Sunday, April 27, 2014

The Sneeze

I caught a cold. I thought I could fight it with vitamins. And coffee. But I succumbed. I have a headache, a sore throat and two eyeaches. Not to mention unwashed hair. 

I looked at a diagram showing what happens when you sneeze. It showed the nose, mouth, eyes, chest and lungs. And the “sneezing center in the brain stem.” That’s a place. 

But really, doesn’t the whole body participate in sneezing, even the hair? Usually there’s some tilting at the waist or great full-body shudder. The shoulders pull up in a shrug. The considerate also use a hand to cover the mouth and nose, hopefully equipped with a tissue. 

Anyway, having a cold is a good way to get out of doing a whole bunch of stuff I don’t want to do, like sitting through a four-hour opera. I am its prisoner. It would be a lie to say there’s no pleasure in it.

“Despair itself, if it goes on long enough, can become a kind of sanctuary in which one settles down and feels at ease.” – Charles-Augustin Sainte-Beuve

“At times it is strangely sedative to know the extent of your own powerlessness.” – Erica Jong

Sunday, April 20, 2014

Week that was

Liked: Free cookies at the video store
Disliked: The German railway (punctual, my ass)

Watched: The Dark Knight, better the second time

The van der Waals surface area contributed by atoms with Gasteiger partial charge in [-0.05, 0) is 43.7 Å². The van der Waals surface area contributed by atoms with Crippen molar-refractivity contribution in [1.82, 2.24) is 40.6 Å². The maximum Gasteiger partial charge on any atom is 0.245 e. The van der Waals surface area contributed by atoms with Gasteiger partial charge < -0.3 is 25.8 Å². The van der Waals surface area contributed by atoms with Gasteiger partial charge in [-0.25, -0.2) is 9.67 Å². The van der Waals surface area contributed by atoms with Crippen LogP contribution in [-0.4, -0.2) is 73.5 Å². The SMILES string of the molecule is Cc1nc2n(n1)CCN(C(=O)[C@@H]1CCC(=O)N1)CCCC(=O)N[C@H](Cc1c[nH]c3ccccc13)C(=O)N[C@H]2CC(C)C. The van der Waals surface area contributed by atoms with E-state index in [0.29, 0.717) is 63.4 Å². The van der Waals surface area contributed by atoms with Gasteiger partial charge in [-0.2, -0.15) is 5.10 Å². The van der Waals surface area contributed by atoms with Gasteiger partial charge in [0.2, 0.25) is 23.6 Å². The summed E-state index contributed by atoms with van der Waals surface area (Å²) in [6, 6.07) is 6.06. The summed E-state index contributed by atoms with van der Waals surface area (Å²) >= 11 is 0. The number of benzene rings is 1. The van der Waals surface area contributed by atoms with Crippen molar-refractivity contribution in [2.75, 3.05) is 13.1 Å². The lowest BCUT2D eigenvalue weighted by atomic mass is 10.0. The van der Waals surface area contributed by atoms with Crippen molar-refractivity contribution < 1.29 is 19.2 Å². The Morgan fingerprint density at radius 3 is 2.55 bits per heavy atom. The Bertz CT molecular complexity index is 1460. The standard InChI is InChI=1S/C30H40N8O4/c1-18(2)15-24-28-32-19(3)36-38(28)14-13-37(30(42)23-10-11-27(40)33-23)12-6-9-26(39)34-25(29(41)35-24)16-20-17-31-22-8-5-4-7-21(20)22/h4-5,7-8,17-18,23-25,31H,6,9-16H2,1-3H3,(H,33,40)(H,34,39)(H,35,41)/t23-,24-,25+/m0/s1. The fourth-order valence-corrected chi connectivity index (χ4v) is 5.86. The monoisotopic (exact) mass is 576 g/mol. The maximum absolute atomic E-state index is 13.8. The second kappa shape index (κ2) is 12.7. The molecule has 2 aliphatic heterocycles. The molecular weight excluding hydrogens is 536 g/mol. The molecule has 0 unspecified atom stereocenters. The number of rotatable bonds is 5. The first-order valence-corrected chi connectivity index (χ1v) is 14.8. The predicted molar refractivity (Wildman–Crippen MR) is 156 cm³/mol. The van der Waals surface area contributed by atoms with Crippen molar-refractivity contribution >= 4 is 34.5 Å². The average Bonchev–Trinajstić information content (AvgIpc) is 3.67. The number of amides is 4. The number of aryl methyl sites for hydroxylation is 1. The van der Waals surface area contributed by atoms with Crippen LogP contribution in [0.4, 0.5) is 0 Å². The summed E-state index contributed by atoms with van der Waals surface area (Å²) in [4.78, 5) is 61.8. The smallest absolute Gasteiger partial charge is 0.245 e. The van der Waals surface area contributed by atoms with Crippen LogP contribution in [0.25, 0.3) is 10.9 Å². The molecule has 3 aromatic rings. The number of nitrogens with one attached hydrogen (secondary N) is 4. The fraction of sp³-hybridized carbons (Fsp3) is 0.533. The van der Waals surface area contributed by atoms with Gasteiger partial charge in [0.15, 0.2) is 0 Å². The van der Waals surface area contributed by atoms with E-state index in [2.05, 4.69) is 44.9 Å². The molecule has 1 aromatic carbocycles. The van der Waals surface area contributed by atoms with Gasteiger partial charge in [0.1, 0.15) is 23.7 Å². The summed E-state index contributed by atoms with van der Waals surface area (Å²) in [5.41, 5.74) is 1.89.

Saw: The Montmartre exhibit at Schirn Kunsthalle

Reading: The Siege of Krishnapur (still)
Listened to: Abbey Road

Lent: Two Gabriel Garcia Marquez books to a friend
Received: A new purse from my husband 

Ate: Grilled peppers
Drank: Sparkling water

Learned: How to make Absinthe 
Bought: Bath bombs for Easter baskets

Realized: In 1900s Paris what a woman needed most of all was a good hat 
Dreamed: I was at a camp or vacation spot with a group of people I only vaguely knew & when I woke up in the (dream) morning they were sitting in a semi-circle waiting for me to empty the dishwasher & fold the laundry & I was like I already have a family & began angrily throwing their clean clothes into a pile on the sand.

Laughed at: Cat video (what else)
Cried: Nope

Saturday, April 19, 2014


Diurnal advisory staff
Georg Christoph Lichtenberg
Madame de Staƫl
Fernando Pessoa